Imagine if beads were numbers, there were colorful alphabets with vowels that made sounds when rubbed, and school was without grades.
No, it is not the Beatles' "Yellow Submarine." It is Juneau Montessori School, a preschool in Douglas.
For 3-year-old Stella Tallmon, this is her first foray into the world outside of home. She is joined by 60 other children in a sensorial exploration, their first steps as little people.
"There is so much I like to do," Tallmon said. "I like language cards and the movable alphabet."
Tallmon is happy because she has many friends, she said. Two year-old sisters Jessica Rice and Ani Rice could be counted. So could Kolby Goldstein, a 3-year-old with a painted smile on his face. Naturally, Principal Lupita Alvarez and Andrea Stats return smiles when he speaks.
"I like working with the caterpillars," Goldstein said before being distracted by a picture of an airplane on the wall. "Hey, my daddy has an airplane like that."
After playing with toys and "doing some work," Goldstein retired to the nap area.
It's not all fun and games for students. Well, it is fun and games, but educational games, lessons and educational tools, Alvarez said. There are the "golden beads, numerically stringed to provide tangible numbers; the "pink tower," cubes used to teach size and shape; and the "little island," a plastic replica of an island that kids can fill with water to gain a better understand of geography.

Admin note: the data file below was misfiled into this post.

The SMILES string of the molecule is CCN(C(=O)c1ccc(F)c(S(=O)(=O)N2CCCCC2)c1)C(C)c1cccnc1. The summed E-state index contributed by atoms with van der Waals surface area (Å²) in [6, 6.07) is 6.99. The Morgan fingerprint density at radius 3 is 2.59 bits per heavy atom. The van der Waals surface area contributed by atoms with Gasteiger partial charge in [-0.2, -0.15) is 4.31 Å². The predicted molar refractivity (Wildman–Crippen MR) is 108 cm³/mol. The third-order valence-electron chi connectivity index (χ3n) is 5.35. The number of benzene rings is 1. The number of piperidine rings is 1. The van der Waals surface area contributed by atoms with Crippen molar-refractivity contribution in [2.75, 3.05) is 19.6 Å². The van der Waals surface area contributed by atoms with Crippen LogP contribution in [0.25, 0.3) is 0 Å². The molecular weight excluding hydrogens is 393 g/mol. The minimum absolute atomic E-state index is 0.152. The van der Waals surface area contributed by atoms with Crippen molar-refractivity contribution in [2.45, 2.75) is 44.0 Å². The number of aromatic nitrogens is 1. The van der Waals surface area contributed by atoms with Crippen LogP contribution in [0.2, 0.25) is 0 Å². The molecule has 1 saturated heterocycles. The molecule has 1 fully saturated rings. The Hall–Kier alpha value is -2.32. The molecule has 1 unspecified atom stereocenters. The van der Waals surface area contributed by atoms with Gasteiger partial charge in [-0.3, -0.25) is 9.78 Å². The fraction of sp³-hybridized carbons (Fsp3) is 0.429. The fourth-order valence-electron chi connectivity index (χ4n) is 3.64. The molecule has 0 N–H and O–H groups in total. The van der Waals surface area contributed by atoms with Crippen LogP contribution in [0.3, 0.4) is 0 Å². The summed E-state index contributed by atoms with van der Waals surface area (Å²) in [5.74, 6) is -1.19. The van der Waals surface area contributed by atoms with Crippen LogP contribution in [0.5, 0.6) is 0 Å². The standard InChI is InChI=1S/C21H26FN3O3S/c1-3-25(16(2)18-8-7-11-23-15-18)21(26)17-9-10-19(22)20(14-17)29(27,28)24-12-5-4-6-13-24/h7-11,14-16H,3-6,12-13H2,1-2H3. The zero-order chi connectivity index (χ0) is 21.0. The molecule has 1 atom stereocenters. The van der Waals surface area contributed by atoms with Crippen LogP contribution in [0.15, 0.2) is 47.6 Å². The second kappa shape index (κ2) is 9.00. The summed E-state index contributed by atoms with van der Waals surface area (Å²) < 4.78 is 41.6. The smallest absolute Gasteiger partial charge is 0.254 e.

"This is really a hands-on process of learning," Alvarez said. "Students are able to pursue their interests, which spawns many other skills and lessons."
Outside, supervised students played and laughed Friday under a rare blue sky as Alvarez went inside the classroom to illustrate a slice of her program. She used a student's interest in a horse as an example. Cultivating this interest is a process that develops preschoolers, she asserted.
"The student may start and see what type of horse it is they like, where it is from, who rides it and so on," Alvarez said. "The child may then go to our geography book or encyclopedia and start to cultivate an interest while learning."
Cultivating the children's natural passion for learning by giving them guidance to engage in spontaneous, purposeful activities is a trademark of the program, Alvarez said. Juneau Montessori School is part of the Association Montessori Internationale, a private nonprofit organization founded in 1929 by Maria Montessori, the first woman to practice medicine in Italy. She believed children construct their own personalities as they interact with their environment, among others.
Three Montessori-certified teachers are on site. Monthly tuition is around $700. Although children are not graded traditionally, as part of public schools older Montessori students must have their Montessori evaluations translated into grades, Alvarez said.
"I was looking for a different, alternative way of teaching early childhood education," Andrea Stats said. "Here we follow the child's lead and work with that interest."
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An emphasis of the Montessori method is teaching practical life skills, Alvarez said. Children learn to dress themselves, cook, clean, put away their toys and do many domestic activities, she said.
The school's site has seen many changes since the 1900s. The building served as a school, community hall, Alaska Department of Environmental Conservation laboratory and food bank over the years, Alvarez said. In the early 1990s it became the Montessori schoolhouse, full of bright paint.
"Children should be free of criticism or quantitative grading," Alvarez said. "They should be free to learn."
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